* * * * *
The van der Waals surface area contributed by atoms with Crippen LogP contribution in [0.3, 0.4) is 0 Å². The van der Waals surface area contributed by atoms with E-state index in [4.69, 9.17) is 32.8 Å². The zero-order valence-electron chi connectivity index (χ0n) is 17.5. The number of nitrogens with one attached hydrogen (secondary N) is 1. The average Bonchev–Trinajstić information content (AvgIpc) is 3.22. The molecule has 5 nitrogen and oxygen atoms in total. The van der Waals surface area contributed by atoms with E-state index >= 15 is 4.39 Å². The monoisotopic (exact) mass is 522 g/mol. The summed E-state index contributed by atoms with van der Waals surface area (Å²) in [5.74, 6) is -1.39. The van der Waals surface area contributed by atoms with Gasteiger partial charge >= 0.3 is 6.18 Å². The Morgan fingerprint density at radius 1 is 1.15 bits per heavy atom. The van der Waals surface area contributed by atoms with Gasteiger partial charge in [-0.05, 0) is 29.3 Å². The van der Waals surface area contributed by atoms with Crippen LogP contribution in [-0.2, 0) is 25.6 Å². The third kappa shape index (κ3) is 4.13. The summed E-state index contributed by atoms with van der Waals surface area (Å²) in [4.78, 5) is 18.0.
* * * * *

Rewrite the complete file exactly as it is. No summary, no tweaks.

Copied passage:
The van der Waals surface area contributed by atoms with Crippen LogP contribution in [0.3, 0.4) is 0 Å². The van der Waals surface area contributed by atoms with E-state index in [4.69, 9.17) is 32.8 Å². The zero-order valence-electron chi connectivity index (χ0n) is 17.5. The number of nitrogens with one attached hydrogen (secondary N) is 1. The average Bonchev–Trinajstić information content (AvgIpc) is 3.22. The molecule has 5 nitrogen and oxygen atoms in total. The van der Waals surface area contributed by atoms with E-state index >= 15 is 4.39 Å². The monoisotopic (exact) mass is 522 g/mol. The summed E-state index contributed by atoms with van der Waals surface area (Å²) in [5.74, 6) is -1.39. The van der Waals surface area contributed by atoms with Gasteiger partial charge >= 0.3 is 6.18 Å². The Morgan fingerprint density at radius 1 is 1.15 bits per heavy atom. The van der Waals surface area contributed by atoms with Gasteiger partial charge in [-0.05, 0) is 29.3 Å². The van der Waals surface area contributed by atoms with Crippen LogP contribution in [-0.2, 0) is 25.6 Å². The third kappa shape index (κ3) is 4.13. The summed E-state index contributed by atoms with van der Waals surface area (Å²) in [4.78, 5) is 18.0.